If you liked Andy Peterson's First to Kill, you will find this story is nearly seamless in terms of picking up where the other story left off. It's like meeting up with friends that you've liked who are prepared to share their deepest darkest fears. How can a former Marine sniper and his partner have such fears? In the first book you get a glimmer of the possibility that Nate, scarred and brutalized by a psychopathic interrogator in Honduras who is rescued by his partner Harvey might be ready to seek revenge when in the second book he learns the interrogator might be alive and well and still up to his brutality. And for a change the narrator doesn't ruin the women in the story who are strong competent and equal to whatever is thrown their way, by using a silly voice when they speak.
I totally disagree with the previous reviewer "Fritz". This is the second novel by Andrew Peterson (his previous was "First to Kill") and this installment is every bit as good, and better in some ways. These new adventures of McBride are fast paced from the start, but the story really shifts into high gear in the second half, which is basically ALL action. We get new insights into Nathan McBride's soul and we get to experience the critical decision he has to make about his life. I dont want to spoil the plot in any way, but suffice it to say, you will want to find out how Nathan handles this "crisis" first hand. Kudos to Peterson for another great story.
I don't know what to criticize more the narrator or the author. I'll start with the author. Anyone who reads thrillers these days knows that torture is a recurring theme. Most of the good authors describe enough torture to give the reader something to think about in a very complicated means/end question. Andrew Peterson went so far over the top in describing torture and at the end of the book rationalizing the worst kind of torture imaginable that it made an otherwise average story almost unreadable. While it is hard to imagine anything worse that almost gratuitous descriptions of torture, Dick Hill's narration came close. The narration was so bad it is hard to find the words to describe it. Imagine the tough guy accents in the worst 1930's gangster Class B movie, then double it and you have the narration in Forced to Kill. But horrible, inappropriate narration is forgivable. Horrible, inappropriate descriptions of torture is not. If you want a thoughtful treatment of torture, read Daniel Silva or the early Vince Flynn. Stay away from Forced to Kill.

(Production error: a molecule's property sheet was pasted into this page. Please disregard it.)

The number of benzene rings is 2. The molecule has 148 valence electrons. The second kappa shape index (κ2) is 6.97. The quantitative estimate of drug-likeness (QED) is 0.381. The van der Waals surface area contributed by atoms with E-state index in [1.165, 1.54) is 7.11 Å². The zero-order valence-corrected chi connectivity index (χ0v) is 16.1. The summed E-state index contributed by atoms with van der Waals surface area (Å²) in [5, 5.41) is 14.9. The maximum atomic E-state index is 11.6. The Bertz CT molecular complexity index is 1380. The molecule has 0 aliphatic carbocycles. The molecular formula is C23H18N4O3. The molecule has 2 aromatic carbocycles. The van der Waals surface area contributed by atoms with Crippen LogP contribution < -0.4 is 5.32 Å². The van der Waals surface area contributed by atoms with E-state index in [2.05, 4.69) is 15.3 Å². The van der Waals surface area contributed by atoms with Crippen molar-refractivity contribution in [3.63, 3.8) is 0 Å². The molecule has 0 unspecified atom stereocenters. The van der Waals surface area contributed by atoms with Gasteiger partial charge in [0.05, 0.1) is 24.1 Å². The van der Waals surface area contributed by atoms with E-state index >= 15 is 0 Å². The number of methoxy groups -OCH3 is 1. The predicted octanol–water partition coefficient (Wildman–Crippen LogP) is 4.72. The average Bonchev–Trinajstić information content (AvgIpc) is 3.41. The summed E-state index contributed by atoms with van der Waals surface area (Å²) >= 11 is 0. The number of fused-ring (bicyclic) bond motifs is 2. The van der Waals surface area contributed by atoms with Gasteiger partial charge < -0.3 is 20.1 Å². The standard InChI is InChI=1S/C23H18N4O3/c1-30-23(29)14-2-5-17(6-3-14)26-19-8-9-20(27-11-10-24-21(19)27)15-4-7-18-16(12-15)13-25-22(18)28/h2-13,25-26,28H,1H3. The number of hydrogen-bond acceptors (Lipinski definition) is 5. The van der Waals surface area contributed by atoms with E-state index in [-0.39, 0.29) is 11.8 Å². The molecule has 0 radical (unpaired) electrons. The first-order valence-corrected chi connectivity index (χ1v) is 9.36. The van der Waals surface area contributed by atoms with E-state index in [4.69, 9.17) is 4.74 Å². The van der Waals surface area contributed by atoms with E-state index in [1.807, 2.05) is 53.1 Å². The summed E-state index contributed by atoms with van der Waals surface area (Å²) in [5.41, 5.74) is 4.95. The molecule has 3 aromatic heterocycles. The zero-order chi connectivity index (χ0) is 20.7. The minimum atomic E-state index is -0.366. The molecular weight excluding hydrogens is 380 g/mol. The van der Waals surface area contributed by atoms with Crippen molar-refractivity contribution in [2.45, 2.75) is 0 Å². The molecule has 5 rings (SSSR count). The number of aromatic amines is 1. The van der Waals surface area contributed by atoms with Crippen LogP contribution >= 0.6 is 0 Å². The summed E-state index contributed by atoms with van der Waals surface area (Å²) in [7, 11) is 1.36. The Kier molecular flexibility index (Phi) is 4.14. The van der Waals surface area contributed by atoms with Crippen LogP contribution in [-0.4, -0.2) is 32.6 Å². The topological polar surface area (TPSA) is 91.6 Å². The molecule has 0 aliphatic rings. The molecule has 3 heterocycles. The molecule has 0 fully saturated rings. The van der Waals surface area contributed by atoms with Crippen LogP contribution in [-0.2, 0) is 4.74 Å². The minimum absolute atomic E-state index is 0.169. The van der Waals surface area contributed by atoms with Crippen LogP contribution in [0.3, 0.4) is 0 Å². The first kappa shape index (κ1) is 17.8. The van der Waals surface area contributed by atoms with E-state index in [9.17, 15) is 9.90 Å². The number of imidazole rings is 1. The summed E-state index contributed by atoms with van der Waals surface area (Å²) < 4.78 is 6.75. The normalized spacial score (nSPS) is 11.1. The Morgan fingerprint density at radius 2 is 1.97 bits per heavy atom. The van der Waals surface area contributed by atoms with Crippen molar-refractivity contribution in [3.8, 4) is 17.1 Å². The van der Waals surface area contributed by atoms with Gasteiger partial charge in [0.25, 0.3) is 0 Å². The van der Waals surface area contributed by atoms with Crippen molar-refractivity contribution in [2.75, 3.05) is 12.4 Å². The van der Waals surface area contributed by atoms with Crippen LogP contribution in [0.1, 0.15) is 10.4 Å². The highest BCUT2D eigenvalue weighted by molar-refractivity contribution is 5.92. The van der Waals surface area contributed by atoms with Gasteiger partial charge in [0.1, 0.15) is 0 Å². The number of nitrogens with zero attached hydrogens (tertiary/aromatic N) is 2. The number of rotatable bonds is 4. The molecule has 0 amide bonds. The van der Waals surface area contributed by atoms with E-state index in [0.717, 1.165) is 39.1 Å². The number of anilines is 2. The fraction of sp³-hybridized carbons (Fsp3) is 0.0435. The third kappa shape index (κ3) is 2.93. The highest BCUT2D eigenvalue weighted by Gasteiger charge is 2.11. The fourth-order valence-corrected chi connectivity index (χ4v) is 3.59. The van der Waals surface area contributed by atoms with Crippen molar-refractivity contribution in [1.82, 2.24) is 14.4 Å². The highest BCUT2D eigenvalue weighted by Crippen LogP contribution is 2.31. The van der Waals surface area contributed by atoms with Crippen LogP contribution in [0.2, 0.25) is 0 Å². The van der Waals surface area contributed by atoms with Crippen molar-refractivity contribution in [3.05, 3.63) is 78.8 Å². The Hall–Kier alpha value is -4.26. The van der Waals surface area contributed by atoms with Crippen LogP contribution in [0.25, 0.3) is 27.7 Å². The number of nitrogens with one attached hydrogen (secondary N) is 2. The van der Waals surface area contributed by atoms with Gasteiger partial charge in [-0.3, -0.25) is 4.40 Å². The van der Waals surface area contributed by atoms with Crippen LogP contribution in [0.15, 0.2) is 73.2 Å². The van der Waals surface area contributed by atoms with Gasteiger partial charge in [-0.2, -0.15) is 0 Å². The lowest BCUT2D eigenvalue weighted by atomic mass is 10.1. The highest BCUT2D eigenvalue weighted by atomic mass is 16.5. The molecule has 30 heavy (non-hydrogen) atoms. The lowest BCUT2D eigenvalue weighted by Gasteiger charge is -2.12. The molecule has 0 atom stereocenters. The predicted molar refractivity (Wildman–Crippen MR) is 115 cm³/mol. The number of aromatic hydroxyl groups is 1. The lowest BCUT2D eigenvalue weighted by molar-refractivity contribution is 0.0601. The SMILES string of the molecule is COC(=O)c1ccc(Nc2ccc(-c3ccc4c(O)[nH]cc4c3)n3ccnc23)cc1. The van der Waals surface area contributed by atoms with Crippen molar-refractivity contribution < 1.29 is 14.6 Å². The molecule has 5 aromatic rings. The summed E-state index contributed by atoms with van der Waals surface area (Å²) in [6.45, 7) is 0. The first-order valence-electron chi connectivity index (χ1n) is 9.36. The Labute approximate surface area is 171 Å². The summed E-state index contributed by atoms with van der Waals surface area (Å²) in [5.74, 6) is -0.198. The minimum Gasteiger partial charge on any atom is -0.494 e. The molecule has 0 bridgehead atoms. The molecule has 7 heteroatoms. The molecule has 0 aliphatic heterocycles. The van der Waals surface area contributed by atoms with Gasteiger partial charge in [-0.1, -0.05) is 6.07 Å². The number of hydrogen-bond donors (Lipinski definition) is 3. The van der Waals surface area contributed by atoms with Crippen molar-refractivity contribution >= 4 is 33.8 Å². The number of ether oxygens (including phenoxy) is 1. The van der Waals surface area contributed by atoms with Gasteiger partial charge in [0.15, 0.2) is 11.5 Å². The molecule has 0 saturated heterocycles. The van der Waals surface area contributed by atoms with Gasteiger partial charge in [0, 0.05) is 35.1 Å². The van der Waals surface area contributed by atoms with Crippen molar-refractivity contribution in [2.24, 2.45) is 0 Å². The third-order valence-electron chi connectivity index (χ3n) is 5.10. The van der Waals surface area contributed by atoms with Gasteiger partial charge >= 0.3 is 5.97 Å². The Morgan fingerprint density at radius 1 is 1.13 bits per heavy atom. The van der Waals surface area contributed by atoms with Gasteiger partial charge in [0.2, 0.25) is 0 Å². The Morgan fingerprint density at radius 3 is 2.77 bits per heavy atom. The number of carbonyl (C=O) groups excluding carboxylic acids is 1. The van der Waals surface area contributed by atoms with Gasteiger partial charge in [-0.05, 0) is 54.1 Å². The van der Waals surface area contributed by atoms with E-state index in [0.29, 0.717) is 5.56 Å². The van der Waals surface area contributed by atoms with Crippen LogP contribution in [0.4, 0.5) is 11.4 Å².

Author, rabid Audible listener.
The Nathan McBride series is great. The two main characters are fantastic and I hope to hear more and sooner! The action and is all paced perfectly and while the plots do not twist a whole lot they are good ones.
What I like about this series is the line between the "good guys" and "bad guys" is hazy at best. It is up to you to decide if the character's actions are proper or not and the logic used in the book can be stomach turning if you believe these types of things happen in real life.
The only real issue I have with the book is I'm not a big fan of Dick Hill. While I like him, his voice never seems to capture the characters in a way that I can really relate to them but don't let that review stop you from listening to a great book!